Health Effects of Biodiesel
EPA researchers examine biodiesel emissions
That converted bus rumbling up next to you at the red light during your morning commute and smelling like a roving fast food restaurant may be running on old French fry grease. The quest for more sustainable, domestically produced alternatives to petroleum-based fuels has sparked a growing interest in biodiesel—fuels made from vegetable oils (mainly soybean and rapeseed), animal fat, or recycled restaurant grease.
The benefits of biodiesel are many. Biofuels can be used alone, or blended with petrodiesel (conventional diesel fuel) to power vehicles and as a low carbon alternative to fuel cars and heat homes. These domestically produced fuels are generally safe to handle, naturally biodegradable, and often help convert waste—such as used cooking grease—into a marketable commodity.
But while the allure of biodiesel is powerful, there are important questions about their long-term health impacts that are being addressed by EPA researchers.
"Our research is focused on assessing the full impacts of this emerging technology. We hope to be able to better understand the health effects of biodiesel—from producing the fuel, to burning it—and to make comparisons with petrodiesel," says EPA scientist Ian Gilmour, Ph.D.
Gilmour and a team of EPA researchers, including Michael Madden, Steve Gavett, Bill Linak, Mike Hays, Urmila Kodavanti, Aimen Farraj, and David DeMarini, are using previous exposure studies such as diesel exhaust and smoke from forest fires to guide them in studying biodiesel combustion.
"We are comparing how the fuels burn and the amount and type of pollutants in the exhaust along with evaluating their toxicity," explains team member Michael Madden.
Biodiesel fuels are quite complex and are still not fully understood. "The chemistry is tricky —we don't have a complete understanding of how chemicals interact with each other when they are burned in an engine, and how the emissions will affect our health," Madden says.
The researchers are looking to see if components of biodiesel emissions are likely to have properties that trigger adverse health effects, including changes in gene structures, lung and cardiac reactions such as altered electrocardiogram (or EKG, a measure of the heart's electrical activity), heart rate variability (HRV), blood pressure (BP), and lung function in both normal and susceptible individuals.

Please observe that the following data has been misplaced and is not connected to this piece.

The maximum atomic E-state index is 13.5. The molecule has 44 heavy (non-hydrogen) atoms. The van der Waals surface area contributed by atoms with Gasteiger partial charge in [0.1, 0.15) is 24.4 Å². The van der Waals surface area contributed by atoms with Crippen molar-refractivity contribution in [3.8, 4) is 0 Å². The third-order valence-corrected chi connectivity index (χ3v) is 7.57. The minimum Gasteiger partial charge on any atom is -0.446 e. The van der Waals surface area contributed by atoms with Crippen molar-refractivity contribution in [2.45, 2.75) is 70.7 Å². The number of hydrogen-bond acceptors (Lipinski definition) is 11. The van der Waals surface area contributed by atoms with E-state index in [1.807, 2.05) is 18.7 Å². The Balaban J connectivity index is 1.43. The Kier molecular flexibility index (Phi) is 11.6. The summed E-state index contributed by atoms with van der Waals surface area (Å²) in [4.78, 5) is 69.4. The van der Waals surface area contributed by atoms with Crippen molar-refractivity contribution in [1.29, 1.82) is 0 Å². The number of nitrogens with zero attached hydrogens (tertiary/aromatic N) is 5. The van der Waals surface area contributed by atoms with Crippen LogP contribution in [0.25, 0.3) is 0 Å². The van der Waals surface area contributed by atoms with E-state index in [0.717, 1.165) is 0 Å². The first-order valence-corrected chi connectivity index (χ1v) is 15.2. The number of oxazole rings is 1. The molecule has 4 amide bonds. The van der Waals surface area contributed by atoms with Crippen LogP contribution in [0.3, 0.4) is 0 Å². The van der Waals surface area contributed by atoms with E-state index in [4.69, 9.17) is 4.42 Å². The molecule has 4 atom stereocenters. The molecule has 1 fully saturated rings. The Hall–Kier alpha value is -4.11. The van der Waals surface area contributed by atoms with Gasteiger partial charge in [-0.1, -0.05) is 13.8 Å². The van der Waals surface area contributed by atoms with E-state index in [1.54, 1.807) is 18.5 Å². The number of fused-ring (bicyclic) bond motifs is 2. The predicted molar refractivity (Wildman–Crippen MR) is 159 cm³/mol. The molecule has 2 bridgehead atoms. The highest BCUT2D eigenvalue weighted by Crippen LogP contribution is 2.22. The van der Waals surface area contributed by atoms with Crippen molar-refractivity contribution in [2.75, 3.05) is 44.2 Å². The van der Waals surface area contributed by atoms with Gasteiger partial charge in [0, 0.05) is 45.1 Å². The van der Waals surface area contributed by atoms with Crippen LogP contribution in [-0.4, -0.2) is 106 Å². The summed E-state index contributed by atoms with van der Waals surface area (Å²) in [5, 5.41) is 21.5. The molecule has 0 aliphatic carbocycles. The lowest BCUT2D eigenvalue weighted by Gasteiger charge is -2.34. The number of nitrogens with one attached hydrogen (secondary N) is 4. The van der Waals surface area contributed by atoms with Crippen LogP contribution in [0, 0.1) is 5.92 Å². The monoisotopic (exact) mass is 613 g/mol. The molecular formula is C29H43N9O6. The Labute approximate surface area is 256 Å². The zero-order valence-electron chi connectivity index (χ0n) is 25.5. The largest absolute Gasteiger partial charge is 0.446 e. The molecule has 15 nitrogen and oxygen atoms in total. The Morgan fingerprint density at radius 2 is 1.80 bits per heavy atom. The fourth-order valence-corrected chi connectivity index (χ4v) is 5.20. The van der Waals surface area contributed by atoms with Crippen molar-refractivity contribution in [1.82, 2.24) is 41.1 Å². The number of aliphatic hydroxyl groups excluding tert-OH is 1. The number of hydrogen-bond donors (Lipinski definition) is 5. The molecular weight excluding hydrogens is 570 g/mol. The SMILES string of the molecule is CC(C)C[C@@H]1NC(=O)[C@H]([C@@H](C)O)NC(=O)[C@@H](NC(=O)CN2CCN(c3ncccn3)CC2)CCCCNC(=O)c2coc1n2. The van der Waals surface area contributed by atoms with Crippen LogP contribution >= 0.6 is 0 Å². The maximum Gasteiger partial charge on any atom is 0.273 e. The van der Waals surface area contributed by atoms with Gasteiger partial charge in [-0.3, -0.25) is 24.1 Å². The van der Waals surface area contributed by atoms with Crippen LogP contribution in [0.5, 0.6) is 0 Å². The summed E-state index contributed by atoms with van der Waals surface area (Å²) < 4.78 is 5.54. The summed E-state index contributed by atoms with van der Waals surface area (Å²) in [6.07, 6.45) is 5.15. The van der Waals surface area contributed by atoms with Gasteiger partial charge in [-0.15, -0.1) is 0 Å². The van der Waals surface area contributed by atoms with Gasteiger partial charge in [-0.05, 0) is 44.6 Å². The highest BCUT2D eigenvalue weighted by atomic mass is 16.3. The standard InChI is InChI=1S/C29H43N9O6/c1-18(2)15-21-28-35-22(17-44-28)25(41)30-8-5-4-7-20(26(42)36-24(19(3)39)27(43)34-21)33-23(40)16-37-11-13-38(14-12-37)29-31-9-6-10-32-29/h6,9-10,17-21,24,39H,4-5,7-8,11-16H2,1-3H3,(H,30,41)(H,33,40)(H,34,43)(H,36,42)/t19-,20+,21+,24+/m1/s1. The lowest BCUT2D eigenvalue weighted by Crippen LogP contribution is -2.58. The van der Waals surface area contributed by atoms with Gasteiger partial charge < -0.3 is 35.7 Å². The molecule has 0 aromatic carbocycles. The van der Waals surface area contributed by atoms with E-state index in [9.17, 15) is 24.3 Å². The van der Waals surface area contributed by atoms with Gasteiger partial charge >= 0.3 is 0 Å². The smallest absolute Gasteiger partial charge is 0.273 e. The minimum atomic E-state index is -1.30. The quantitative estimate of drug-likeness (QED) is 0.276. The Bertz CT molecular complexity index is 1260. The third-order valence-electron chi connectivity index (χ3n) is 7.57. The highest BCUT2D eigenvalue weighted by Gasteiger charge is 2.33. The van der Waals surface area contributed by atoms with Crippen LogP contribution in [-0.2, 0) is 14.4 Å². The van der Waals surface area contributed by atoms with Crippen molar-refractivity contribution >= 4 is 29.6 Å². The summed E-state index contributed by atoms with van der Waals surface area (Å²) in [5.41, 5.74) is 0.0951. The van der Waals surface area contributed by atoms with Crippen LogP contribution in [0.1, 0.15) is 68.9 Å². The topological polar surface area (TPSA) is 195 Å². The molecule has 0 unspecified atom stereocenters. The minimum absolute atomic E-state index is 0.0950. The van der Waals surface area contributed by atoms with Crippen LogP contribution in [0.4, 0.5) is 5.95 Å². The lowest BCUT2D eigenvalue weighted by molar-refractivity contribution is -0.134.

"One of our key concerns is the emission of polycyclic aromatic hydrocarbons (PAHs)," says Gilmour. PAHs are one of the most widespread organic pollutants and released into the air when things are burned or cooked. PAH compounds have been identified as being able to change DNA structure, an indicator that it may potentially cause cancer.
EPA researchers are also studying the potential health effects of biodiesel blends (e.g. soybean oil mixed with petro-diesel). Biodiesel fuel sources and the amounts used to create blends are a constantly moving target because innovative technologies and market forces can dramatically change the fuel type or blend.
"Today in the US, soybean oil is the most widely available biofuel on the market. However, if oilgae (algae-based fuels) or some other alternative fuel source proves to be more cost-effective, it's going to be very important to characterize them. We are working to develop the ability to create tests that we can use to quickly evaluate the health and environmental impacts of emissions from emerging fuel sources," says Gilmour.
What the EPA team is learning will help inform important decisions and guide research in the quest to develop alternative fuel sources that don't bring with them the unintended consequences of harmful emissions.
EPA Biodiesel Technical Highlights (3 pp, 109K)